for Attorneys,6 the attorney's
representation role should naturally conform to the client's overall
goals.7 According to Paul Brest, emeritus
professor of law at Stanford Law School, "a good lawyer must be able to
counsel clients and serve the interests of the client beyond technical
expertise ... to integrate legal considerations with the business,
personal, political, and other nonlegal aspects of the matter."8 Attorney Steven Keeva, author of Transforming
Practices: Finding Joy and Satisfaction in the Legal Life, has
added new dimensions to his practice: "... tools like compassion,
mindfulness, deep and committed listening, intuition, and revisioning
the law as a healing profession."9
An attorney-counselor should exercise "independent professional
judgment ... and refer not only to law but to other considerations such
as moral, economic, social and political factors ... relevant to the
client's situation."10 However, the
lawyer's own style, preconceived notions, prejudices, and emotional
makeup also have an impact on the nature and quality of the legal
services that will be provided.
Courts also have recognized that the duty of a lawyer encompasses
factors outside the legal concerns of the client. In holding that a
motorist stopped for driving while intoxicated should have a reasonable
opportunity to consult with an attorney before submitting to a chemical
test, the Minnesota Supreme Court reasoned:
"If the objective of D.W.I. prosecutions is to get drunk drivers off
the highways, into treatment, and on the way to sobriety, an attorney
can play a very important role. A good lawyer is not only interested in
protecting the client's legal rights, but also in the well-being and
mental and physical health of the client. A lawyer has an affirmative
duty to be a counselor to his client. See Minn. R. Prof. Conduct 2.1
(1985) ('In rendering an advice, a lawyer may refer not only to law but
to other considerations such as moral, economic, social, and political
factors, that may be relevant to the client's situation.') The lawyer
may be able to persuade a problem drinker to seek treatment."11
The lawyer has a responsibility to ensure that the client understands
the limits of what complete legal and equitable redress will provide and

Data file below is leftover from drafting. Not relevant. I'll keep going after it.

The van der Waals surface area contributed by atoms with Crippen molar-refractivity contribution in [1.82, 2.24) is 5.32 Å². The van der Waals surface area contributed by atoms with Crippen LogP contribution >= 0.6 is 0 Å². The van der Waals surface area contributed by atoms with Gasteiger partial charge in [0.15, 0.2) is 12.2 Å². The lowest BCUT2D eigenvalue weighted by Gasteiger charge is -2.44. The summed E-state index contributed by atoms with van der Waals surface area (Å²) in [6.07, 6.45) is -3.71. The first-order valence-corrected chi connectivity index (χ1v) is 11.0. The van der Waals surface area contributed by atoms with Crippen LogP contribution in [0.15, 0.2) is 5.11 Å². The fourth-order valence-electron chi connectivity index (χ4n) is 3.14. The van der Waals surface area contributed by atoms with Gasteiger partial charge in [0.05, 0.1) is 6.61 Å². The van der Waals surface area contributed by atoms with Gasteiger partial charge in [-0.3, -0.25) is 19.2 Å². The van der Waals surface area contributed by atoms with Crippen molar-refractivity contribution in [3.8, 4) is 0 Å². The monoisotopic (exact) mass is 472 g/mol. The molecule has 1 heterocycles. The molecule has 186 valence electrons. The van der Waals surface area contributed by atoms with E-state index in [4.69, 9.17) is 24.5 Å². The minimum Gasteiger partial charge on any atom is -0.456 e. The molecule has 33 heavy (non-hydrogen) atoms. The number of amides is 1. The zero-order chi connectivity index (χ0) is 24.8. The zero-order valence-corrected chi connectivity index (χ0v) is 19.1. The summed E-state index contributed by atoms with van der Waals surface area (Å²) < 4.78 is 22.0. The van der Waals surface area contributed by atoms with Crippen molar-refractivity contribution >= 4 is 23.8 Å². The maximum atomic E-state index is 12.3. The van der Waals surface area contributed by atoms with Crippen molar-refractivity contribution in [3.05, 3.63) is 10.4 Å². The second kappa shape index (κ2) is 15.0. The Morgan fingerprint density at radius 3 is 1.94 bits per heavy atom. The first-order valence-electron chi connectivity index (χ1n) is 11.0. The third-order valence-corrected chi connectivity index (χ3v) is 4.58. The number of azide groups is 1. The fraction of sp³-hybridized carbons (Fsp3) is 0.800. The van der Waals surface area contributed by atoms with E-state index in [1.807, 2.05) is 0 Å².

to fully prepare the client for the realities of litigation, if
litigation is what the client seeks. Reality checks are essential at
every stage of the process. The lawyer should prepare the client for all
of the emotional and financial stresses to which he or she will be
subjected during the representation. A failure to accept this added
responsibility can only perpetuate the public's unfavorable reaction to
lawyers as a whole.
We also recommend that law schools have course offerings covering the
- proper listening and interviewing techniques
- problem-solving and negotiating skills and ADR techniques (that is,
- the advocacy and attorney-counselor roles
- integration of substantive legal principles and ethical requirements
with clients' needs and goals
- a series of lectures from practitioners in various fields explaining
the nature and reality of legal practices12
- the pragmatics of practicing law.
The late Dean Eisenberg wrote that he told law students on their
first day of orientation that the legal profession is said to be one of
the great helping professions.13
At the end of the representation process, clients should be satisfied
that the legal aspects of their case have been properly handled.
Additionally, clients should be left with peace of mind and a sense that
the crisis that brought them to the lawyer has been overcome. This
requires each lawyer's individual commitment to take the necessary time
to adequately determine the client's concerns. "Raising the bar" will
come to fruition as the image of the legal profession is improved by the
deliverance of quality and caring representation.
Howard Eisenberg, "What's a Nice Jewish Boy Like Me Doing in a Place
Like This?" 86 Marq. L. Rev. 336, 345 (2002).
suggest taking the "client-centered approach" by viewing the client as a
real and whole person and placing yourself in the client's shoes.
See, e.g., David B.A. Bender, Paul Bergman, and Susan C. Price,
Lawyers as Counselors (returning phone calls in a timely manner
is significant to each and every client).
Public Trust and Confidence in the Justice System, Wis.
Initiative, Oct. 2000, at 78.
Clawar, You and Your Clients, ABA General Practice Section.
20:1.1 - 20.8.5.
7SCR 20:1.2 -
Scope of Representation.
858 Law and
Contemporary Problems 5, 8 (1995).
My Money, My Life - An Epiphany About Lawyers, N.Y. Times, Oct.
10, 1999, Money and Business, at 10.
10SCR 20:2.1 -
v. Commissioner of Public Safety, 473 N.W.2d 828, 834-35 (Minn.
1258 Law and
Contemporary Problems, No. 3 and 4, at 8 ("The Responsibility of
Eisenberg, supra note 1, at 344.